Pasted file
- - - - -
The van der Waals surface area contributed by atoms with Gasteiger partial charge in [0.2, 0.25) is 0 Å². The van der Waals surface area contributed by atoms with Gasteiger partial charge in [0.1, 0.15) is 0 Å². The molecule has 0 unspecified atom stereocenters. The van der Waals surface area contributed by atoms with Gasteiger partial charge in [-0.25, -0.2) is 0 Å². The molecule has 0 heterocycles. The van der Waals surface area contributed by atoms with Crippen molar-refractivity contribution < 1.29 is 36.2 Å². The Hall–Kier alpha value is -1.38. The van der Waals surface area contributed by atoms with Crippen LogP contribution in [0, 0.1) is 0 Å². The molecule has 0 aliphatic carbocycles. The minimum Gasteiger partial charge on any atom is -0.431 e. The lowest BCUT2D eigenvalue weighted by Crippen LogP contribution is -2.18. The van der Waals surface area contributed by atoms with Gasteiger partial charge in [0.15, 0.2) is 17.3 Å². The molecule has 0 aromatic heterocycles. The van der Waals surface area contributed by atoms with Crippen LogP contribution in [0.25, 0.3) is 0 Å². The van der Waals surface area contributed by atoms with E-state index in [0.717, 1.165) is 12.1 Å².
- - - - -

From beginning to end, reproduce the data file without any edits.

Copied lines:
The van der Waals surface area contributed by atoms with Gasteiger partial charge in [0.2, 0.25) is 0 Å². The van der Waals surface area contributed by atoms with Gasteiger partial charge in [0.1, 0.15) is 0 Å². The molecule has 0 unspecified atom stereocenters. The van der Waals surface area contributed by atoms with Gasteiger partial charge in [-0.25, -0.2) is 0 Å². The molecule has 0 heterocycles. The van der Waals surface area contributed by atoms with Crippen molar-refractivity contribution < 1.29 is 36.2 Å². The Hall–Kier alpha value is -1.38. The van der Waals surface area contributed by atoms with Crippen LogP contribution in [0, 0.1) is 0 Å². The molecule has 0 aliphatic carbocycles. The minimum Gasteiger partial charge on any atom is -0.431 e. The lowest BCUT2D eigenvalue weighted by Crippen LogP contribution is -2.18. The van der Waals surface area contributed by atoms with Gasteiger partial charge in [0.15, 0.2) is 17.3 Å². The molecule has 0 aromatic heterocycles. The van der Waals surface area contributed by atoms with Crippen LogP contribution in [0.25, 0.3) is 0 Å². The van der Waals surface area contributed by atoms with E-state index in [0.717, 1.165) is 12.1 Å².